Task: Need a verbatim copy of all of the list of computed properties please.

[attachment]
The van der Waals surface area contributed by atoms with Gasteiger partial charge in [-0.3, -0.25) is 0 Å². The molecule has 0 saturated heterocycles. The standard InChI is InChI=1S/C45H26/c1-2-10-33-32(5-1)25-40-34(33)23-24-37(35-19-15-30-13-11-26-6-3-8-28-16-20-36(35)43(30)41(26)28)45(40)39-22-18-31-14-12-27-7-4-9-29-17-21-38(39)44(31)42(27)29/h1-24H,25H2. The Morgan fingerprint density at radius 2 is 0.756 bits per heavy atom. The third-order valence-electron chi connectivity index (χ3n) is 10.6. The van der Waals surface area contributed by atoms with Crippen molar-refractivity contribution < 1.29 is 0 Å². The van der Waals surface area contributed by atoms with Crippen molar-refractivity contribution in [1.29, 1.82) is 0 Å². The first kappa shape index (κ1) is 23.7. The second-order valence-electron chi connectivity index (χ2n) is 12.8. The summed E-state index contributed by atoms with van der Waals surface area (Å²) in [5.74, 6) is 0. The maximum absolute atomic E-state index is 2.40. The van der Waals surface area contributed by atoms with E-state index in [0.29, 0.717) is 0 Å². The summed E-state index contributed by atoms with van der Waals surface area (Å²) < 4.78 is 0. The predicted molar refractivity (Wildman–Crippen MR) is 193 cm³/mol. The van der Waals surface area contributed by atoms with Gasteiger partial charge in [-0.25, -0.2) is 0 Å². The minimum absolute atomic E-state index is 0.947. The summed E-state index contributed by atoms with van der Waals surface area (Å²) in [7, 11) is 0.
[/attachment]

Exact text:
The van der Waals surface area contributed by atoms with Gasteiger partial charge in [-0.3, -0.25) is 0 Å². The molecule has 0 saturated heterocycles. The standard InChI is InChI=1S/C45H26/c1-2-10-33-32(5-1)25-40-34(33)23-24-37(35-19-15-30-13-11-26-6-3-8-28-16-20-36(35)43(30)41(26)28)45(40)39-22-18-31-14-12-27-7-4-9-29-17-21-38(39)44(31)42(27)29/h1-24H,25H2. The Morgan fingerprint density at radius 2 is 0.756 bits per heavy atom. The third-order valence-electron chi connectivity index (χ3n) is 10.6. The van der Waals surface area contributed by atoms with Crippen molar-refractivity contribution < 1.29 is 0 Å². The van der Waals surface area contributed by atoms with Crippen molar-refractivity contribution in [1.29, 1.82) is 0 Å². The first kappa shape index (κ1) is 23.7. The second-order valence-electron chi connectivity index (χ2n) is 12.8. The summed E-state index contributed by atoms with van der Waals surface area (Å²) in [5.74, 6) is 0. The maximum absolute atomic E-state index is 2.40. The van der Waals surface area contributed by atoms with E-state index in [0.29, 0.717) is 0 Å². The summed E-state index contributed by atoms with van der Waals surface area (Å²) < 4.78 is 0. The predicted molar refractivity (Wildman–Crippen MR) is 193 cm³/mol. The van der Waals surface area contributed by atoms with Gasteiger partial charge in [-0.25, -0.2) is 0 Å². The minimum absolute atomic E-state index is 0.947. The summed E-state index contributed by atoms with van der Waals surface area (Å²) in [7, 11) is 0.